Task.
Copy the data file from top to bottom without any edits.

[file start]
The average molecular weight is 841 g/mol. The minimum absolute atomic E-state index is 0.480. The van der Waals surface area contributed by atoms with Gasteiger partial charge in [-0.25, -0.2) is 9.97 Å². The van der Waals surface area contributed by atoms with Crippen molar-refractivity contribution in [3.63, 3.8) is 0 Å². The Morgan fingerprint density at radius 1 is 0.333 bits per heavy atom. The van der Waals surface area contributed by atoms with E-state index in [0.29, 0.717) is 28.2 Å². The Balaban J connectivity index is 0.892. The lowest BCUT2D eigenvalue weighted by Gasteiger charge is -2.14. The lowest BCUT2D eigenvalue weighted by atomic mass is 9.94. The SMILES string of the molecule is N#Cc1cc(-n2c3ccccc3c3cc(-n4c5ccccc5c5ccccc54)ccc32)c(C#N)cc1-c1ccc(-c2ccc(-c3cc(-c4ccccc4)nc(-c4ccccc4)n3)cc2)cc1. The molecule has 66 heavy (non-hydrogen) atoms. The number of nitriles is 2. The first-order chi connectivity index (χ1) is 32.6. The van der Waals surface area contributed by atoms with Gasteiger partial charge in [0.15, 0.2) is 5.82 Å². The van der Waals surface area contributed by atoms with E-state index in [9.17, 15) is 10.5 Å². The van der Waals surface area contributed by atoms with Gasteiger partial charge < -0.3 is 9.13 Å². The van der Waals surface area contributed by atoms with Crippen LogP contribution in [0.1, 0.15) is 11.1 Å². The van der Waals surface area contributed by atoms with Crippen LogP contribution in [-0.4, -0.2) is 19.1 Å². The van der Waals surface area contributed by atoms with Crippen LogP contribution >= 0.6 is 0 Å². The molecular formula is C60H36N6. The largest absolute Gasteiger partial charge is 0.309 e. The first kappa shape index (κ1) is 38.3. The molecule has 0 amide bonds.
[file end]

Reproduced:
The average molecular weight is 841 g/mol. The minimum absolute atomic E-state index is 0.480. The van der Waals surface area contributed by atoms with Gasteiger partial charge in [-0.25, -0.2) is 9.97 Å². The van der Waals surface area contributed by atoms with Crippen molar-refractivity contribution in [3.63, 3.8) is 0 Å². The Morgan fingerprint density at radius 1 is 0.333 bits per heavy atom. The van der Waals surface area contributed by atoms with E-state index in [0.29, 0.717) is 28.2 Å². The Balaban J connectivity index is 0.892. The lowest BCUT2D eigenvalue weighted by Gasteiger charge is -2.14. The lowest BCUT2D eigenvalue weighted by atomic mass is 9.94. The SMILES string of the molecule is N#Cc1cc(-n2c3ccccc3c3cc(-n4c5ccccc5c5ccccc54)ccc32)c(C#N)cc1-c1ccc(-c2ccc(-c3cc(-c4ccccc4)nc(-c4ccccc4)n3)cc2)cc1. The molecule has 66 heavy (non-hydrogen) atoms. The number of nitriles is 2. The first-order chi connectivity index (χ1) is 32.6. The van der Waals surface area contributed by atoms with Gasteiger partial charge in [0.15, 0.2) is 5.82 Å². The van der Waals surface area contributed by atoms with E-state index in [9.17, 15) is 10.5 Å². The van der Waals surface area contributed by atoms with Gasteiger partial charge < -0.3 is 9.13 Å². The van der Waals surface area contributed by atoms with Crippen LogP contribution in [0.1, 0.15) is 11.1 Å². The van der Waals surface area contributed by atoms with Crippen LogP contribution in [-0.4, -0.2) is 19.1 Å². The van der Waals surface area contributed by atoms with Crippen LogP contribution >= 0.6 is 0 Å². The molecular formula is C60H36N6. The largest absolute Gasteiger partial charge is 0.309 e. The first kappa shape index (κ1) is 38.3. The molecule has 0 amide bonds.